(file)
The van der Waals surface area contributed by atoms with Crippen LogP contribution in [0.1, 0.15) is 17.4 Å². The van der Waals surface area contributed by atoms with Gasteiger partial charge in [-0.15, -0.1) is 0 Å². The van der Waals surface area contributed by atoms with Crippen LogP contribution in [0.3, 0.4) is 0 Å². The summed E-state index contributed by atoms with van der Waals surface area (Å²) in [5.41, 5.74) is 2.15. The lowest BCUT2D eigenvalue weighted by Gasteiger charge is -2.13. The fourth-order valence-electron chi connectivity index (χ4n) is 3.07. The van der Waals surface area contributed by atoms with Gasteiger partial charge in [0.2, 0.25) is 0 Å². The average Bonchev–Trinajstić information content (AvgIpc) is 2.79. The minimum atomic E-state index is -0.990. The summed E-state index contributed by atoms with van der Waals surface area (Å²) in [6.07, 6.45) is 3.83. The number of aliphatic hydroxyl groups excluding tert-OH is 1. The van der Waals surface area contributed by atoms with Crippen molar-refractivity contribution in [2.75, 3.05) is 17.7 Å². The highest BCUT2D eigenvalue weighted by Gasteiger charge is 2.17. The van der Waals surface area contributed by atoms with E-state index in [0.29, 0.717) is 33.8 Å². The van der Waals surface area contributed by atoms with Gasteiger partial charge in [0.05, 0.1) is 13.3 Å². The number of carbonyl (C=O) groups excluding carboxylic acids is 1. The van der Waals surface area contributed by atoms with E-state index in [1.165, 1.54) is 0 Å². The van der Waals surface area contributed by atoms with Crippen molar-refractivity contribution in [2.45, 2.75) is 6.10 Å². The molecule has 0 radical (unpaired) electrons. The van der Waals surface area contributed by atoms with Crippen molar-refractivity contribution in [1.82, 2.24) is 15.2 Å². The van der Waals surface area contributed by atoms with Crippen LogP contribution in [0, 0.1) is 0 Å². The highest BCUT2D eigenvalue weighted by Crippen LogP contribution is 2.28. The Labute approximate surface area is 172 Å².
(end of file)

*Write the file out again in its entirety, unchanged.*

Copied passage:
The van der Waals surface area contributed by atoms with Crippen LogP contribution in [0.1, 0.15) is 17.4 Å². The van der Waals surface area contributed by atoms with Gasteiger partial charge in [-0.15, -0.1) is 0 Å². The van der Waals surface area contributed by atoms with Crippen LogP contribution in [0.3, 0.4) is 0 Å². The summed E-state index contributed by atoms with van der Waals surface area (Å²) in [5.41, 5.74) is 2.15. The lowest BCUT2D eigenvalue weighted by Gasteiger charge is -2.13. The fourth-order valence-electron chi connectivity index (χ4n) is 3.07. The van der Waals surface area contributed by atoms with Gasteiger partial charge in [0.2, 0.25) is 0 Å². The average Bonchev–Trinajstić information content (AvgIpc) is 2.79. The minimum atomic E-state index is -0.990. The summed E-state index contributed by atoms with van der Waals surface area (Å²) in [6.07, 6.45) is 3.83. The number of aliphatic hydroxyl groups excluding tert-OH is 1. The van der Waals surface area contributed by atoms with Crippen molar-refractivity contribution in [2.75, 3.05) is 17.7 Å². The highest BCUT2D eigenvalue weighted by Gasteiger charge is 2.17. The van der Waals surface area contributed by atoms with E-state index in [0.29, 0.717) is 33.8 Å². The van der Waals surface area contributed by atoms with Gasteiger partial charge in [0.05, 0.1) is 13.3 Å². The number of carbonyl (C=O) groups excluding carboxylic acids is 1. The van der Waals surface area contributed by atoms with E-state index in [1.165, 1.54) is 0 Å². The van der Waals surface area contributed by atoms with Crippen molar-refractivity contribution in [2.45, 2.75) is 6.10 Å². The molecule has 0 radical (unpaired) electrons. The van der Waals surface area contributed by atoms with Crippen molar-refractivity contribution in [1.82, 2.24) is 15.2 Å². The van der Waals surface area contributed by atoms with Crippen LogP contribution in [0, 0.1) is 0 Å². The highest BCUT2D eigenvalue weighted by Crippen LogP contribution is 2.28. The Labute approximate surface area is 172 Å².